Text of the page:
• Infections can also cause temporary insulin resistance


Testing for CFRD

The best test for CFRD is called the oral glucose tolerance test (OGTT).

The OGTT is usually done in the morning after an eight-hour fast. After a baseline blood test for blood glucose and insulin levels, you will be given a sugary drink. Your blood will then be tested 30 minutes, one hour and two hours later.

Another test used is the glycated haemoglobin (HbA1c) test, a blood test which shows average level of glucose in the blood over the past three months.


Treating CFRD

For anyone with any form of diabetes, life is a balancing act – balancing blood sugar levels and/or insulin levels. The same is true of CFRD.

Keeping your BGL at normal to near-normal levels means the body is better able to function, you will have more energy and feel better.

Managing CFRD involves a combination of insulin and diet. Insulin is injected into the body so sugars and proteins can move from the blood into the body’s cells. This process allows your body to create energy, build muscle and store fat. Your CF health team will work out the right type of insulin for you and help you with a diet plan.

Diet for people with CFRD still needs to be the same high calorie diet that anyone with CF needs. (Find out more about nutrition here). This is different to people with Type 1 or Type 2 Diabetes. The only difference is that people with CFRD need to track or count the foods that affect their blood sugar levels the most.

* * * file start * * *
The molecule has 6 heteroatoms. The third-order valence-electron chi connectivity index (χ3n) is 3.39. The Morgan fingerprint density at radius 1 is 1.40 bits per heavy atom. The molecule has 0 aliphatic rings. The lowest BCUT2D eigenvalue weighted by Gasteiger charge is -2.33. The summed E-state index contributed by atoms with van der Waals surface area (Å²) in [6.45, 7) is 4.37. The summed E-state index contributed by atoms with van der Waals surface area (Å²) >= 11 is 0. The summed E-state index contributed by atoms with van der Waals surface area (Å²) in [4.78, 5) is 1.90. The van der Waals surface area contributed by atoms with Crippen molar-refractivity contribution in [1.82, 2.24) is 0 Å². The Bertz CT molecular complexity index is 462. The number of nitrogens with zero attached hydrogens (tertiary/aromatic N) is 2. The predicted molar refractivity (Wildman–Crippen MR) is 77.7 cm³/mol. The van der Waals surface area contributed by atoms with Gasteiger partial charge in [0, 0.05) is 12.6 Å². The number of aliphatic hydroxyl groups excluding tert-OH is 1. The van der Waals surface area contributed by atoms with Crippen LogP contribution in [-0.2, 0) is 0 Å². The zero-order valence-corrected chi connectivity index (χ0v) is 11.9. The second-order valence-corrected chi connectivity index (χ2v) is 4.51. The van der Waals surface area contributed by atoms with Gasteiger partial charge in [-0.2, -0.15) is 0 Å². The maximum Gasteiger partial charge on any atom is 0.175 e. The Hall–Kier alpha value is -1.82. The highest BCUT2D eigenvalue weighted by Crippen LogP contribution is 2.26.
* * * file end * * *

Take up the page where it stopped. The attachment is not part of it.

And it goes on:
Check out the My CFRD Diet page for more information about the best foods to eat.

Physical activity like exercise is good for lung function and can help your body’s response to insulin. People with CFRD are encouraged to exercise regularly and check in with your CF health team to make sure your exercise regime is still working.


Monitoring blood glucose levels

Blood glucose level (BGL) is also known as the blood sugar level (BSL).
Checking your BGL is a quick test you can do yourself by pricking your finger and inserting the blood into a portable glucose meter. Some machines let you download the results making it easy to keep a track of them over time. If yours does make sure it’s set up with the right date and time.